Friday, April 22, 2011

Let Us Begin

Let us begin,
dust the dust off the typewriter and truly begin,
letter after letter, word after word,
the bending silence of the gracious echoing,
a humble beginning, the little gallop of the television,
grandfather hides his pain and smiles so that you know everything is okay and everything will be okay and nothing will be different even when someone tells you otherwise,
older and older I become, little does she know,
little does he know that tonight will carve out their existence in their minds until the end of the end,
gracious host, gracious again and again,
please, I beg you, lift up your voice to the ramblings of God,
he is there on the streets, in the market, in the bowling alley,
there is a great stirring in my soul, a level of transition,
the Spring has arrived, guitar and muscles fading,
justified beginnings come and go, here and there is the palace,
in moments now, as the music swells, the smell of gas and garden,
soon the commas will end, the induced coma will end,
frightened of the beginning, scared of the end,
littered among the next word and the last word,
I find the beginning:

“She sat on the lawn chair, a pile of magazines at her feet, the smell of grass, freshly cut, the fresh smell of spring. Her eyes are closed but she is not asleep. She wears a striped one piece, breasts of gold peeking out. Little words now to express my memory of her correctly. She sits, the angel of plastic. Sunglasses, a straw hat, a daiquiri in the holster. She sits and the sun perceives himself the victor of her pale skin. There is the occasional car, translucent to her perception.”

No, that is not the beginning. I do not even know this lady.
I will find it. Let me continue to search among these broken letters
until something comes to me again,
like a mother of two having trouble wrangling her small children,
like the handbag of the apocalypse: devouring the forgotten,
like the yeast of yesterday,
like the underlining metaphor in a sex ed class,
like the wasted wasteland of the internet,
like the recycled memory of the first day of kindergarten,
like the – have I lost you? Good. Now let us begin again:

“She uses the sponge to mop the floor. This is her life now, a modern Cinderella because of her father. Her apron says “Kiss the Cook” but she is neither cooking or does she have someone to kiss. She revels in the irony with a slight smirk on her face, though smirks are slight to begin with, aren't they? Her yellow gloves protect her sensitive skin from the harsh chemicals. The radio plays a tune of the current generation, which she is not a part of, though you would be hard pressed to guess her age. She does not lose sleep over her age, though she does lose sleep if her floor is not clean.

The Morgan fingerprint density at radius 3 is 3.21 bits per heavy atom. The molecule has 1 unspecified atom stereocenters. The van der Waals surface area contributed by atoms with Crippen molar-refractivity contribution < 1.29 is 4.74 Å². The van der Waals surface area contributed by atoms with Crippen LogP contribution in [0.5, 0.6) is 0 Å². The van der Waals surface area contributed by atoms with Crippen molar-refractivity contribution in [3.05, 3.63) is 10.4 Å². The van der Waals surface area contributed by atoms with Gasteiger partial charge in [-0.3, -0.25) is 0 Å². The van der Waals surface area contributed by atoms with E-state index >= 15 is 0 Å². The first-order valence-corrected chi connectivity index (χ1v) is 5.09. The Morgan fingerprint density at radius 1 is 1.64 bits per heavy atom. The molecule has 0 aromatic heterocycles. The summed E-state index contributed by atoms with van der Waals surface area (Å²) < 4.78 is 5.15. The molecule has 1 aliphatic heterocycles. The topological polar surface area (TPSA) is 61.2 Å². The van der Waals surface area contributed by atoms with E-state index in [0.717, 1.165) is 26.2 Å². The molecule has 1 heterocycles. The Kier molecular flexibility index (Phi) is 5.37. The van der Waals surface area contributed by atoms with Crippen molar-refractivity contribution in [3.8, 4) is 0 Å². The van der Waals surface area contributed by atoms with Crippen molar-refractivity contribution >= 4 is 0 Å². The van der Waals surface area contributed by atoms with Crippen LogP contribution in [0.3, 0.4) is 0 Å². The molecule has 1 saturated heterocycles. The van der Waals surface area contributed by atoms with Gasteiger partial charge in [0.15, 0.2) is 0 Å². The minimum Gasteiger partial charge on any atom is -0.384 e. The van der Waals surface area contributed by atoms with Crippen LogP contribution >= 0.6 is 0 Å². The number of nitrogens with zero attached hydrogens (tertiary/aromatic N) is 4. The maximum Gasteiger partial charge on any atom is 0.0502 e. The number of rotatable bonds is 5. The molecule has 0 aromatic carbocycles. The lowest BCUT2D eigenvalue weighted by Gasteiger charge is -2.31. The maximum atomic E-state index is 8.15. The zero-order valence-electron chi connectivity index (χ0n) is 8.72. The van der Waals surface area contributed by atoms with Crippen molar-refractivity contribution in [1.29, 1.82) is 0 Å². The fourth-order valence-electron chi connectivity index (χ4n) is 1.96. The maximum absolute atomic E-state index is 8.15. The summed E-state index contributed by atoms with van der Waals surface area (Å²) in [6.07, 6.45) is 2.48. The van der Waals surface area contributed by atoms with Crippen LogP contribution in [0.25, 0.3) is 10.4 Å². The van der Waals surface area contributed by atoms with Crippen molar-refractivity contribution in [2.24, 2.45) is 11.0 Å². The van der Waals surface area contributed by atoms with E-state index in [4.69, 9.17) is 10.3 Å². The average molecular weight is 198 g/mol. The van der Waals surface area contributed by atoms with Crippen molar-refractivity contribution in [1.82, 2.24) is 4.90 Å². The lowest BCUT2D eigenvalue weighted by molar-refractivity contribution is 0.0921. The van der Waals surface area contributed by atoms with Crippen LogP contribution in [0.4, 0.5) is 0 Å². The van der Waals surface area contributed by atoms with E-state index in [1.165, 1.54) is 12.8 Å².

She yawns a stifled yawn and dumps the water into the sink. She looks outside at her lazy cousin who is asleep in the lawn chair again and steps carefully to avoid muddling the clean floor. My God, how her beauty makes me believe in you.”

I must interrupt again because this is going nowhere,
the clock ticks as your eyes tick across the page,
a mere wasted minute, but none the less we will begin again,
let me see if I can find a word or phrase
that might entice you to read further:

“Two Mormon brothers, dressed in their Sunday best on a Friday, cross the street to a small cottage with a girl in a one piece sunbathing in a lawn chair in the front yard. The taller of the boys gives a knock to the door. “Just a minute.” is the answer from inside. An eye comes to the peephole and then disappears. There is silence for a minute or two, so the brother knocks again. Nothing. They smile gently at each other and walk on.”

Hmm, yes. Now what we need is a deus ex machina.
Let me see if I can't stir one up:

“There is another knock on the door, but she ignores it. Silence except for the radio. Suddenly, the locked door flies open and Truth walks in with a scent of gin and pastrami.

'What have you got to drink?' Truth asks.
'I'm sorry?' she says.
'What have you got to drink?' Truth repeats with a sigh, holding the bridge of his nose with his index finger and thumb.
'We are fresh out.'
'Well, shit, lady. I need a drink or you need a drink. I'm loaded with triviality and suffering. Luckily, for the both of us, I carry.' He pulls a flask from inside his coat, slicks back his hair, and takes a pull. 'Okay, Hannah. It's Hannah, isn't it?' Hannah nods. 'I've come with some rather heavy news. You may want to sit down.'

Hannah sits, unquestioning. Her interest is fully piqued by this strange man. 'Today,' Truth says, 'is the last day of your life.' He pauses to let this process. 'Your organs will shut down tomorrow around one and you won't wake up from the coma. So, as they say, seize the day.' He gives a little bow, turns and leaves, closing the door behind him.

She removes her apron and lays down on the couch. 'At least the floors are clean,' she thinks.”

Creative Commons License
This work by Scott Stewart is licensed under a Creative Commons Attribution 3.0 Unported License.


  1. I like it, though I want to know more about this woman before you kill her off.

  2. I agree. But that is not my first thought. My first thought is breathlessness and relief. Both at laying down on the couch and at having read this.